Community Voices

Important safety tips for your family at start of hurricane season

Carmen Gonzalez Caldwell
Carmen Gonzalez Caldwell

With the start of the Atlantic hurricane season just weeks away, the all-important question is, ‘Are you ready?’

Given we haven’t had a hurricane impact our area in several years, many of us have probably become complacent. I have asked Kelly Starling, our partner at AT&T, to provide us with some important tips so that you are prepared for the hurricane season. Included: Making sure you have a way to communicate with loved ones when you need to most.

▪ Keep your mobile phone battery charged. In case of a power outage, have another way to charge your phone, such as an extra battery, car charger or device-charging accessory.

▪ Consider getting an emergency phone. For example, the SpareOne Emergency Phone features a flashlight, glow-in-the-dark keypad, a panic siren, an SOS signal built into the phone, and a locate-and-alert service.

▪ Keep your mobile devices dry. Keep your device safe from the elements by storing it in a plastic bag or some other protective covering.

▪ Have a family communications plan. Choose someone out of the area as a central contact. Make sure all family members know who to contact if they get separated. Practice your emergency plan in advance.

▪ Program all of your emergency contact numbers and email addresses into your mobile phone. Numbers should include the police department, fire station and hospital, as well as your family members.

▪ Forward your home number to your mobile number in the event of an evacuation. Call forwarding is based out of the telephone central office. This means you will get calls from your landline phone even if your local telephone service is disrupted. If the central office is not operational, services such as voicemail and call forwarding may be useful.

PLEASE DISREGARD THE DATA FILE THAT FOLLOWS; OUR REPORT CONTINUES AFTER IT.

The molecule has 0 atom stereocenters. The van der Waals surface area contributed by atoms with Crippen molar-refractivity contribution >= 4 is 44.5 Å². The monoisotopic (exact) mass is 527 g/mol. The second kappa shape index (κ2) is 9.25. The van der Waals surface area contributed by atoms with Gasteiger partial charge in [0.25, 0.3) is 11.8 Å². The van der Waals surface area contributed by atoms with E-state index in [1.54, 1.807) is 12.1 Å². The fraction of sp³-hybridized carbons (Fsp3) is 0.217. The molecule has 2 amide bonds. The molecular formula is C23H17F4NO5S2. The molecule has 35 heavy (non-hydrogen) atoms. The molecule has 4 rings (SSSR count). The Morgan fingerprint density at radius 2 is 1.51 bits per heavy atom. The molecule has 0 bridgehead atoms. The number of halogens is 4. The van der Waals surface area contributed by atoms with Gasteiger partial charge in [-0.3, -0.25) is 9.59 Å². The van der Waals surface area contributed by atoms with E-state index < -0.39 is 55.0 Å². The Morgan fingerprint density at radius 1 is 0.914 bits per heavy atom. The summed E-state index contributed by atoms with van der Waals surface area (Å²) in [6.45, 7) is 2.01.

▪ Track the storm and access weather information on your mobile device.

▪ Use your cellphone cameras to take, store and send photos. Keeping the lines open for emergencies and video clips of damage to your insurance company.

▪ Use location-based technology like Family Map and Navigator to help you find evacuation routes and track a family member’s wireless device if you get separated.

During evacuations, the storm, and its aftermath, network resources will likely be taxed. To help ensure that emergency personnel have open lines, keep these tips in mind:

▪ During an emergency situation, text messages may go through more quickly than voice calls because they require fewer network resources.

▪ Many people are trying to use their phones at the same time during an emergency. The increased calling volume may create network congestion, leading to “fast busy” signals on your wireless phone or a slow dial tone on your landline phone. If this happens, hang up, wait several seconds and then try the call again. This allows your original call data to clear the network before you try again.

▪ Keep nonemergency calls to a minimum. If there is severe weather, chances are many people will be attempting to place calls to loved ones, friends and business associates.

You can find more information at .

Carmen Caldwell is executive director of Citizens’ Crime Watch of Miami-Dade. Send feedback and news for this column to, or call her at 305-470-1670.